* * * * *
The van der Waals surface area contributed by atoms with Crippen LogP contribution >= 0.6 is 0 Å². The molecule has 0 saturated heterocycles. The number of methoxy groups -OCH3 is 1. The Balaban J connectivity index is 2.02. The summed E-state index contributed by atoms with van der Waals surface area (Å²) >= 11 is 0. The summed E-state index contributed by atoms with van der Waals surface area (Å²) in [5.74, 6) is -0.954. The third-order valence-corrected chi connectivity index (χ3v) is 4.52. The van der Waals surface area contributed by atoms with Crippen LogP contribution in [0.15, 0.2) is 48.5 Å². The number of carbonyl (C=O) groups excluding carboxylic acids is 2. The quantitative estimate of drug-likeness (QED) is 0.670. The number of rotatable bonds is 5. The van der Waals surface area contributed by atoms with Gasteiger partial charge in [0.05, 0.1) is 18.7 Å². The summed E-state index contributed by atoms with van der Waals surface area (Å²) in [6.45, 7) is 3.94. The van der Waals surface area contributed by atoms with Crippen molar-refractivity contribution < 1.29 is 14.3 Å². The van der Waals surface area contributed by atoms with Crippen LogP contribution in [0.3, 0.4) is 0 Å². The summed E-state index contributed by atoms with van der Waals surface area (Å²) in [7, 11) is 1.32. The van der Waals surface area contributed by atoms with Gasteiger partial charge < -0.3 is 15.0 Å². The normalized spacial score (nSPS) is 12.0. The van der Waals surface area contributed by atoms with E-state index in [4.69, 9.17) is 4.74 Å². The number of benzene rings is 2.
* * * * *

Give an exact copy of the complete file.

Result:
The van der Waals surface area contributed by atoms with Crippen LogP contribution >= 0.6 is 0 Å². The molecule has 0 saturated heterocycles. The number of methoxy groups -OCH3 is 1. The Balaban J connectivity index is 2.02. The summed E-state index contributed by atoms with van der Waals surface area (Å²) >= 11 is 0. The summed E-state index contributed by atoms with van der Waals surface area (Å²) in [5.74, 6) is -0.954. The third-order valence-corrected chi connectivity index (χ3v) is 4.52. The van der Waals surface area contributed by atoms with Crippen LogP contribution in [0.15, 0.2) is 48.5 Å². The number of carbonyl (C=O) groups excluding carboxylic acids is 2. The quantitative estimate of drug-likeness (QED) is 0.670. The number of rotatable bonds is 5. The van der Waals surface area contributed by atoms with Gasteiger partial charge in [0.05, 0.1) is 18.7 Å². The summed E-state index contributed by atoms with van der Waals surface area (Å²) in [6.45, 7) is 3.94. The van der Waals surface area contributed by atoms with Crippen molar-refractivity contribution < 1.29 is 14.3 Å². The van der Waals surface area contributed by atoms with Crippen LogP contribution in [0.3, 0.4) is 0 Å². The summed E-state index contributed by atoms with van der Waals surface area (Å²) in [7, 11) is 1.32. The van der Waals surface area contributed by atoms with Gasteiger partial charge < -0.3 is 15.0 Å². The normalized spacial score (nSPS) is 12.0. The van der Waals surface area contributed by atoms with E-state index in [4.69, 9.17) is 4.74 Å². The number of benzene rings is 2.